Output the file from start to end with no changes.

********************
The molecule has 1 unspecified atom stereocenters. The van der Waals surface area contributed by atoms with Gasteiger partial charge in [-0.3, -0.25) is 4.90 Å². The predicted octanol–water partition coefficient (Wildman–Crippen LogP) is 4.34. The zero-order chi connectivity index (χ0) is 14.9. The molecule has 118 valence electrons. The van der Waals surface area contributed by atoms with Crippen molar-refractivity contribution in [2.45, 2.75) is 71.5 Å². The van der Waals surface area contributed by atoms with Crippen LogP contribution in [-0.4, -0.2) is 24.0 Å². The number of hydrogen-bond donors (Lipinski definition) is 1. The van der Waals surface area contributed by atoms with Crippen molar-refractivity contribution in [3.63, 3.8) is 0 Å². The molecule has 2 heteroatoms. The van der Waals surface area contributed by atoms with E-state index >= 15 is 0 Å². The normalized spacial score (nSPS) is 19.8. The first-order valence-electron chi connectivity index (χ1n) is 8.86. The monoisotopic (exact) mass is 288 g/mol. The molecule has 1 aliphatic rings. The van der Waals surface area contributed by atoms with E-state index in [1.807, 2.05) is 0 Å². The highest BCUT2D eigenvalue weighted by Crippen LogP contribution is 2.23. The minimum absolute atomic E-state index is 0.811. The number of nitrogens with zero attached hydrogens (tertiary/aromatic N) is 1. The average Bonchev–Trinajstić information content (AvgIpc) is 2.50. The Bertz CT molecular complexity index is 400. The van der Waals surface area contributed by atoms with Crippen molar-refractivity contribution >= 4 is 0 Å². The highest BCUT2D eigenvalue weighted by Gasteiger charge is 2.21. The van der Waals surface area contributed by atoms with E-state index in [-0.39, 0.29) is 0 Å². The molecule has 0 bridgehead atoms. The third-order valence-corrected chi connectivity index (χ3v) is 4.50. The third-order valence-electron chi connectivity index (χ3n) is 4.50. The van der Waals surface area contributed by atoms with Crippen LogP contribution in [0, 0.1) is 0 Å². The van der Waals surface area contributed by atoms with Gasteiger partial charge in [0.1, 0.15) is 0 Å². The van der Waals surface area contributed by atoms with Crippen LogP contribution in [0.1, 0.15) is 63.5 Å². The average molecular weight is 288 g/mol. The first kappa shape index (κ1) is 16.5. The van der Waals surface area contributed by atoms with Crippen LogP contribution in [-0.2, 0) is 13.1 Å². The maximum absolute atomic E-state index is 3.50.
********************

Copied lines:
The molecule has 1 unspecified atom stereocenters. The van der Waals surface area contributed by atoms with Gasteiger partial charge in [-0.3, -0.25) is 4.90 Å². The predicted octanol–water partition coefficient (Wildman–Crippen LogP) is 4.34. The zero-order chi connectivity index (χ0) is 14.9. The molecule has 118 valence electrons. The van der Waals surface area contributed by atoms with Crippen molar-refractivity contribution in [2.45, 2.75) is 71.5 Å². The van der Waals surface area contributed by atoms with Crippen LogP contribution in [-0.4, -0.2) is 24.0 Å². The number of hydrogen-bond donors (Lipinski definition) is 1. The van der Waals surface area contributed by atoms with Crippen molar-refractivity contribution in [3.63, 3.8) is 0 Å². The molecule has 2 heteroatoms. The van der Waals surface area contributed by atoms with E-state index >= 15 is 0 Å². The normalized spacial score (nSPS) is 19.8. The first-order valence-electron chi connectivity index (χ1n) is 8.86. The monoisotopic (exact) mass is 288 g/mol. The molecule has 1 aliphatic rings. The van der Waals surface area contributed by atoms with E-state index in [1.807, 2.05) is 0 Å². The highest BCUT2D eigenvalue weighted by Crippen LogP contribution is 2.23. The minimum absolute atomic E-state index is 0.811. The number of nitrogens with zero attached hydrogens (tertiary/aromatic N) is 1. The average Bonchev–Trinajstić information content (AvgIpc) is 2.50. The Bertz CT molecular complexity index is 400. The van der Waals surface area contributed by atoms with Crippen molar-refractivity contribution >= 4 is 0 Å². The highest BCUT2D eigenvalue weighted by Gasteiger charge is 2.21. The van der Waals surface area contributed by atoms with E-state index in [-0.39, 0.29) is 0 Å². The molecule has 0 bridgehead atoms. The third-order valence-corrected chi connectivity index (χ3v) is 4.50. The third-order valence-electron chi connectivity index (χ3n) is 4.50. The van der Waals surface area contributed by atoms with Crippen LogP contribution in [0, 0.1) is 0 Å². The van der Waals surface area contributed by atoms with Gasteiger partial charge in [0.1, 0.15) is 0 Å². The van der Waals surface area contributed by atoms with Crippen LogP contribution in [0.1, 0.15) is 63.5 Å². The average molecular weight is 288 g/mol. The first kappa shape index (κ1) is 16.5. The van der Waals surface area contributed by atoms with Crippen LogP contribution in [-0.2, 0) is 13.1 Å². The maximum absolute atomic E-state index is 3.50.